NOVEMBER 2, 1944
WASHINGTON, Wednesday—Before leaving New York City last Monday, I went to a lunch given by a really enthusiastic group. The Theatrical and Motion Picture Committee for Roosevelt, Truman and Wagner put on a real show.
It was held at the Hotel Astor under the joint chairmanship of John Golden and Louis Nizer. The room was crowded, and though Senator Wagner spoke well, I think he would agree with me that the honors were carried off by Mayor La Guardia, who spoke for all the candidates. The Mayor kept everyone listening intently through his whole speech, enjoying it, but at the same time recognizing the truth of what he said, and remembering many little items which will be useful in future arguments!
I spent an hour yesterday afternoon in Washington, seeing the patients in the malaria ward at the naval hospital. Most of these boys are marines who look back to Guadalcanal as the probable source of their malaria attacks. One poor boy was going through bad chills, and I must say I never get accustomed to seeing those boys suffer without a sense of rage that we have had to put our youth through the horrors of this war.
I have been reminded that October 22 to 29 was Hard of Hearing Week, and I imagine that money was raised at that time by many organizations which help the deaf. Because this has been a war of high explosives, we will have many men afterwards whose hearing will be impaired. This must be looked upon, therefore, not just as a civilian interest, but also as an interest which will affect many of the younger generation who will have to adjust themselves to deafness in the future.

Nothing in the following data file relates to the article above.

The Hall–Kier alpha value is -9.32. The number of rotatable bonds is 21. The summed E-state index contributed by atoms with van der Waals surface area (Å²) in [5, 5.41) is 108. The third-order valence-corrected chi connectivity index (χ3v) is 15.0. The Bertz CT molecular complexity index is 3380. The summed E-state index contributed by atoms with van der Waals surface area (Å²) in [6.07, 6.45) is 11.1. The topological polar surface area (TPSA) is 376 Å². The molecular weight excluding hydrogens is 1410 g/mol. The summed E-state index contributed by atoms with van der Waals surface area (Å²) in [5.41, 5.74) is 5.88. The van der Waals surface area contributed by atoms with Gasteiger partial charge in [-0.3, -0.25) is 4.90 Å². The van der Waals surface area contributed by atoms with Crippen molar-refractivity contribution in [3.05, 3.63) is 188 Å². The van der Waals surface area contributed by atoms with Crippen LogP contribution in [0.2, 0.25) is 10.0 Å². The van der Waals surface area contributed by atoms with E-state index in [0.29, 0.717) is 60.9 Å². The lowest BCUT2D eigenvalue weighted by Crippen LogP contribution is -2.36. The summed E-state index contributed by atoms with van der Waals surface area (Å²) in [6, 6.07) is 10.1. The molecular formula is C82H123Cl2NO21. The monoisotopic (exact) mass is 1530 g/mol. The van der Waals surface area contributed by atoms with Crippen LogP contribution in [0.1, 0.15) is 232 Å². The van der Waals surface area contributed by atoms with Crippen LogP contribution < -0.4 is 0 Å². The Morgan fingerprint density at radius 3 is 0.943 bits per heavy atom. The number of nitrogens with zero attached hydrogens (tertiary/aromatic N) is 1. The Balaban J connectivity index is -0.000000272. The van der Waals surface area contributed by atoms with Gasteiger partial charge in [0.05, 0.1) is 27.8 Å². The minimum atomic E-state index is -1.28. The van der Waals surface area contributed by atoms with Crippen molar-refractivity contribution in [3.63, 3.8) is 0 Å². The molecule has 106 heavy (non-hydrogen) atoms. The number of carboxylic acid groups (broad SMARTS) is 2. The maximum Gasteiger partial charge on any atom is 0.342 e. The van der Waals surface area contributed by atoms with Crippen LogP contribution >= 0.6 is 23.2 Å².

I have had an appeal from a small business which is having trouble getting paper. They beg people not to waste paper, but to conserve every scrap. I must say that I suffered as we drove past the assembled crowds in New York City on our tour the other day, when I saw torn paper floating out of many windows. I know it is hard to express one's enthusiasm without some tangible object, but I think we should restrain ourselves and really remember that every scrap of paper is valuable.
This particular printing company tells me that they have made an appeal for additional paper to WPB. If they cannot get it, they may have to go out of a business which they have built up over a period of 60 years. They naturally feel that not only should there be no destruction of paper, but it should not be used for anything which is not of absolutely vital necessity.
(COPYRIGHT 1944 BY UNITED FEATURE SYNDICATE, INC.)
Names and Terms Mentioned or Referenced
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About this document
My Day by Eleanor Roosevelt, November 2, 1944
Digital edition created by The Eleanor Roosevelt Papers Project The George Washington University 312 Academic Building 2100 Foxhall Road, NW Washington, DC 20007
- Brick, Christopher (Editor)
- Regenhardt, Christy (Associate Editor)
- Black, Allida M. (Editor)
- Binker, Mary Jo (Associate Editor)
- Alhambra, Christopher C. (Electronic Text Editor)
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